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Summertime’s here in South Jersey. That means sun, sand, and a cool house to come home to when you’re done at the beach. But, things get uncomfortable fast. if your air conditioner is not doing the job when you turn it on,

When this happens, there’s a good chance you can fix the problem yourself. So, before you spend a sleepless night in the heat, go through our top four reasons your AC isn’t working. You can fix the first two yourself.

Meanwhile, if you need a professional in Marmora, Upper Township, Avalon, and Cape May, or anywhere in South Jersey, call or email us at Broadley’s.

As a family-owned business for nearly a century, we’ve literally been working on air conditioners since they were invented! And we offer in-person and virtual consultations to get you up and running as fast as possible.

Four Reasons Your Air Conditioner Isn’t Cooling the House

Here are the four first things to check for when your air conditioner isn’t cooling the house:

  1. Thermostat Settings
  2. Clogged Air Filter
  3. Damaged Lines
  4. Coolant Leak

We’ll start with what you can check and fix from inside the house. Then, we’ll look at troubleshooting the condenser and when you’ll need a professional.

Thermostat Settings

This is a much more common problem than you may realize: When your thermostat is set to “Heat” or “Fan Only,” it won’t cool your home when you turn it on.

The heating setting is the more obvious of the two. But, more subtle is “Fan Only,” which offers air circulation but nothing else.

This setting is useful when you don’t need heating or cooling, but you want some fresh air in the house. Your system’s fan circulates air through the vents but doesn’t turn on any of the heating or cooling equipment.

So, check your thermostat first, especially if you’re getting air through the vents but it’s not cold.

The Air Filter is Clogged

Maybe you hear the system turn on. But, you’re getting a tiny amount of cool air through the vents. And, the pressure is very, very weak.

That means it’s time to check your air filter — that inexpensive screen you’re supposed to swap out every few months.

The air filter traps all sorts of junk, from dust and dirt and pollen to mold spores and bacteria, from passing through your system.

Those contaminants hit the screen and get stuck there instead of coming through your vents. Eventually, the filter gets dirty, which is why you should change every one to three months.

And, when it’s clogged, not even air can pass through the screen anymore. That’s why your system’s working but you’re not getting any circulation/

Switch the filter out right away if it’s dark grey when you pull it out, and start changing it more often. Once a month is a good idea.

When you’re preventing the air from coming through, you can cause a lot of damage to your system. Leave it go for too long, and you’ll end up paying thousands for a new AC or furnace years before you should.

Damaged Lines

Now, we’re getting into things you can’t fix yourself, but you can at least identify. If you’re turning on your AC, but absolutely nothing happens, the problem may be with the outdoor condenser.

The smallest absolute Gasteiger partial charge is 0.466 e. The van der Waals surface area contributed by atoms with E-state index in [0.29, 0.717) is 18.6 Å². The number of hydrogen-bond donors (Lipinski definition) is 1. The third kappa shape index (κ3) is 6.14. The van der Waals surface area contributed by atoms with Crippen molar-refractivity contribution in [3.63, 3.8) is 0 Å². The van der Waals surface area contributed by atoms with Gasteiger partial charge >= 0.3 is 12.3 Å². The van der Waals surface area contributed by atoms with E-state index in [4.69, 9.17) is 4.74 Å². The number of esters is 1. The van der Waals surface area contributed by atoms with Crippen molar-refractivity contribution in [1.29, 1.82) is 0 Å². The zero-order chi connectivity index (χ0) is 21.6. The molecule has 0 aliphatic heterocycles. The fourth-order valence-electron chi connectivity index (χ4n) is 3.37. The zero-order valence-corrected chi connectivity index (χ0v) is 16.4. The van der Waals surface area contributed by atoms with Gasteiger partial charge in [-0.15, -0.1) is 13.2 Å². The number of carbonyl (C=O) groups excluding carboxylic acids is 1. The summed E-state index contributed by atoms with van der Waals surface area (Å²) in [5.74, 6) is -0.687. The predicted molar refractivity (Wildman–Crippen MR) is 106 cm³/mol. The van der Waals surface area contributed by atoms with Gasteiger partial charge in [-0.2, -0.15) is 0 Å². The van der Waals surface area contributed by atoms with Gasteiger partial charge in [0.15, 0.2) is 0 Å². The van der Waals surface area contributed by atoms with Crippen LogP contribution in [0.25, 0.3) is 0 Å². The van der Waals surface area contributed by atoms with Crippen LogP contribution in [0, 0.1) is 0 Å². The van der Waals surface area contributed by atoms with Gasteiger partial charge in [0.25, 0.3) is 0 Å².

Having that unit outside makes it susceptible to all sorts of problems, from severe weather to damage from small animals.

You don’t want to start tinkering around here. These units use a lot of electricity, and there’s a fan in there that can hurt you if it starts up while you’re working on it.

But, you can do a visual inspection by checking all the wiring coming out of the condenser. If anything’s frayed or broken, you’ve likely found the problem. While you’re out there, look down into the unit at the fan. If you hear the condenser power up, but the fan doesn’t move, it may be jammed or otherwise damaged

Call in a professional, and you’ll be up and running again soon.

Coolant Leak

Use your eyes, ears, and nose to check for a coolant, or refrigerant, leak. Your AC uses coolant running in a closed loop for the cooling process. When everything’s working correctly, you should never need to recharge it.

But if it leaks, you’ll get air circulating through the house that’s not cool. The air works its way through the system, but there’s no refrigerant for the cooling process.

Listen outside for hissing, and check again for any visible frays or breaks in wires or hoses. Finally, if you catch a whiff of anything that smells sweet, but also a little like chloroform or chemicals, that’s refrigerant leaking out.

The good news is that it’s a relatively straightforward fix. Your HVAC tech fixes the leak and recharges the system.

But, if your unit is over a decade old, you will probably need to replace it.

Starting in 2010, all manufacturers switched from R22 coolant to R410A. It works the same but is a different chemical, and they’re not interchangeable.

R22 Freon Phaseout: Do I Need a New Air Conditioner

And, starting in 2020, no one is allowed to produce new R22. So, supplies are dwindling and rising in price.

If there’s a very small leak, we may be able to recharge it with available or recycle R22 if you catch it early. But, most times it’s not worth the cost of the coolant to recharge an old unit.

Air Conditioner Repairs in South Jersey

If you’ve tried some troubleshooting and still aren’t getting any cooling, call Broadley’s today. We’ll get your AC working as soon as possible. If you need a replacement, we’ll work closely with you to find a new system that’s perfect for your home and budget.